Chief Executive Officer of Priority Communication Limited, Olumide Samuel, speaks to Anthony Nwosu, IT EDGE NEWS, on building local capacity, getting regulators to bond more with operators and how the FOREX volatility is impacting on ICT business.
What would you say are your major strides in the last 12 months in Nigeria’s tech space?
Priority communication is an ICT firm that specializes in the area of data and communication infrastructure. We have been in business for over ten years, and we have rendered services to diverse sectors from including insurance companies, banks and even SMEs. Virtually across sectors, we have made our mark. We also have a presence in many Nigerian cities such as Sokoto, Gombe, Yobe, Maiduguri, Onitsha, Port Harcourt, Owerri and many other places. Over the years, we have grown our business to be a force to be reckoned with in Nigeria. Our staff strength is over 100. We have regional offices in most of the geo-political regions of Nigeria and in some of the cities I mentioned earlier. Priority Communication has physical presence in Ghana and Gambia. We have close to 200 partners and subcontractors we work with. We are basically more into communication infrastructure and other data related services. Though we still have our software branch.
You have made inroad into Ghana and Gambia. Do you intend setting up data centres?
We have a full working branch in Accra, Ghana. We are also registered in Gambia and Kenya. We have robust operation in Ghana that work with major organisations in Ghana such as banks. A few years ago, we started a design and implementation of data centres because we found a need here. This will commence soon, it is meant to be a large scale event and we are looking at a world class data facility. The infrastructure work in the centre will commence soon.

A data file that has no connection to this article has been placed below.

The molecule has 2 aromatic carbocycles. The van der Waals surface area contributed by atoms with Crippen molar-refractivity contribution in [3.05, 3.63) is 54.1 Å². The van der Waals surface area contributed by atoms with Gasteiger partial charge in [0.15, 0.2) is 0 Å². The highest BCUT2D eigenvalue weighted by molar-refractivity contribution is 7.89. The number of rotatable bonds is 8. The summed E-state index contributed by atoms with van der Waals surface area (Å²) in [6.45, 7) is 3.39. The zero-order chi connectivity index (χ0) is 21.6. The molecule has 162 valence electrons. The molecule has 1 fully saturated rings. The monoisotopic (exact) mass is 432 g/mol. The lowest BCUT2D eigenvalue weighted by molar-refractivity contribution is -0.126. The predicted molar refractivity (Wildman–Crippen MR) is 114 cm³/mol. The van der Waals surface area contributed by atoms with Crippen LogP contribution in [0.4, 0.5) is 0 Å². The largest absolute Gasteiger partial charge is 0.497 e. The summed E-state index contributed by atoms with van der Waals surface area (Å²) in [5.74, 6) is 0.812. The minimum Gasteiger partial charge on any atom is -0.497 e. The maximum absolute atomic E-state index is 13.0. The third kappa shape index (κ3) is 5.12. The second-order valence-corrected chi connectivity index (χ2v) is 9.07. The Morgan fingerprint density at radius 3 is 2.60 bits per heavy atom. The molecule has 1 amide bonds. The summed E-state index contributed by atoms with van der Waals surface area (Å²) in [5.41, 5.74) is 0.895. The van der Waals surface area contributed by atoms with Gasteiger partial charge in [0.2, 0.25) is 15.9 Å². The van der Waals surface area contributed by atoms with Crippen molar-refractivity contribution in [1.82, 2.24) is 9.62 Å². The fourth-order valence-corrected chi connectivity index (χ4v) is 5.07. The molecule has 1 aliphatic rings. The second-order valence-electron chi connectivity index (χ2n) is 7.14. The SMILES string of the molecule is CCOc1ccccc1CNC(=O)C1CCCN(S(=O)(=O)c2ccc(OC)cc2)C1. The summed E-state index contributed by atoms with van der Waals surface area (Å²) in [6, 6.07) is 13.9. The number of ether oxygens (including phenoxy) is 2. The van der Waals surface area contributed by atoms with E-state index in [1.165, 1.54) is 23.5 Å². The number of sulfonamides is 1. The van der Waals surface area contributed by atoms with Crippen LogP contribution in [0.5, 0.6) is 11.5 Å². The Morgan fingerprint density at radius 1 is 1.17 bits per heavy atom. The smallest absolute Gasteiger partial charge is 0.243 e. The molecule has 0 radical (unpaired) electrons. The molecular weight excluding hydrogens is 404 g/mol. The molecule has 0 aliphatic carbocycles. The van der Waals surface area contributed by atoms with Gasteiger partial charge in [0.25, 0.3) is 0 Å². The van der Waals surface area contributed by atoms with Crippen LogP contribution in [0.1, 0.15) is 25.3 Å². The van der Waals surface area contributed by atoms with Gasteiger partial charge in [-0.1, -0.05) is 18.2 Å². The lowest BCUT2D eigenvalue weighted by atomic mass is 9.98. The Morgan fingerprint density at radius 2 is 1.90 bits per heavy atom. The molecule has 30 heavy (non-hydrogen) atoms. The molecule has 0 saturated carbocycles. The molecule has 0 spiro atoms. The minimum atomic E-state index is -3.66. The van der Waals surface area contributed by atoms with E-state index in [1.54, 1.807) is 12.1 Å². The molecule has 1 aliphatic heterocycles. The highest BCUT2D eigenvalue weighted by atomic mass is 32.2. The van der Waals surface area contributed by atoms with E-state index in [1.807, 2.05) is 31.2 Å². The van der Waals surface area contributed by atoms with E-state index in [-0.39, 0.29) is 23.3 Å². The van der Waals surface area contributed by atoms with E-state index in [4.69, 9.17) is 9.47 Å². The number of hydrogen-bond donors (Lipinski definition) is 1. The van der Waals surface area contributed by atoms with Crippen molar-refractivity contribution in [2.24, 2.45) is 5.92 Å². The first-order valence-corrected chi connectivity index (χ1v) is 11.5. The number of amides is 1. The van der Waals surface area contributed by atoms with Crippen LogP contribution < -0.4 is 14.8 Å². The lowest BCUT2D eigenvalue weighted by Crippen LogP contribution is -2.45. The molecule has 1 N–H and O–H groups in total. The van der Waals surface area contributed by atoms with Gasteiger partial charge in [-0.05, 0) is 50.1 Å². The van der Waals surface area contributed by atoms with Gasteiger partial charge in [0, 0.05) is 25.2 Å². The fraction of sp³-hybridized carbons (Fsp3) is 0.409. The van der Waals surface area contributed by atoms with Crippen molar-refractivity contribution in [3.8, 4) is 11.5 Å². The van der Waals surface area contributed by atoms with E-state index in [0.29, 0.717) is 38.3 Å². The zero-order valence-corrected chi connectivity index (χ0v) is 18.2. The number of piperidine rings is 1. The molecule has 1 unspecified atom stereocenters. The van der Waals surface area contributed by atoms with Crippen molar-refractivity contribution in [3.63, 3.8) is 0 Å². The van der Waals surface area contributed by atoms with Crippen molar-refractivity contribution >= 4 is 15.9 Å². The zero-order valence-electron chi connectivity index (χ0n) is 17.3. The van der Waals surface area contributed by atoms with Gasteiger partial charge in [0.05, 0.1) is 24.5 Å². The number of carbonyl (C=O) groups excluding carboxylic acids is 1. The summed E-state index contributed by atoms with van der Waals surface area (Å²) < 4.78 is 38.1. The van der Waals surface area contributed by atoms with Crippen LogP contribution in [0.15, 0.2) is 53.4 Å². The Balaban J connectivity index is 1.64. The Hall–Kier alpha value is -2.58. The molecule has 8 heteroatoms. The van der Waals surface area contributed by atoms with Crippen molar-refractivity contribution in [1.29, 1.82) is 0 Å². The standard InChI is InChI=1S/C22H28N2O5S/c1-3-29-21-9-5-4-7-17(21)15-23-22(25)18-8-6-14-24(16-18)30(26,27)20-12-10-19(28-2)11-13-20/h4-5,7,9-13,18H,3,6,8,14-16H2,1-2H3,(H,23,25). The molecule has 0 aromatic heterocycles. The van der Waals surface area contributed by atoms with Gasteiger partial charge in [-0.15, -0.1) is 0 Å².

What are the few solutions Priority Communication has added to Nigeria’s ICT space?
We believe that Nigeria is still seriously under utilized. The potential that we have is immense, especially in the area of data and broadband penetration. We are looking at tapping into this potential. The broadband penetration is less than 30% in Nigeria and the type of services we render; we assist our customers to push this penetration further using radio and fiber. I think that there are still vast opportunities in this space. Apart from few challenges we face of late, concerning security in some parts of the country, we would have delivered solutions in the area of broadband penetration successfully. As for us, one of the things we did recently is to come out with Air Fibre technology.
This was about two years ago. Here we provide fibre quality using radio platform to provide connectivity over a very large distance. We have been able to help our customers deliver very fast. We pride ourselves in our response time; we are swift in response in case of any problem.
Where regulators such as NITDA and NCC should be focusing on?
NITDA is a government office that is meant to help with IT development, I think that they are really trying, but there are things that are left undone. This is because; there are a lot of opportunities in Nigeria. They need to focus on indigenous organization and manpower capability. They should look at the area of grants also. It is not enough to develop policy, but let the policy be relevant to Nigeria. It will be nice for them to be closer to stakeholders and it is not all about staying in Abuja, Lagos is where it is happening in IT. I see a lot of improvement on the side of NITDA and there has been interaction between NITDA and IT stakeholders. They should understand that there are a lot of opportunities in Nigeria and this is what other foreign companies are taking advantage of.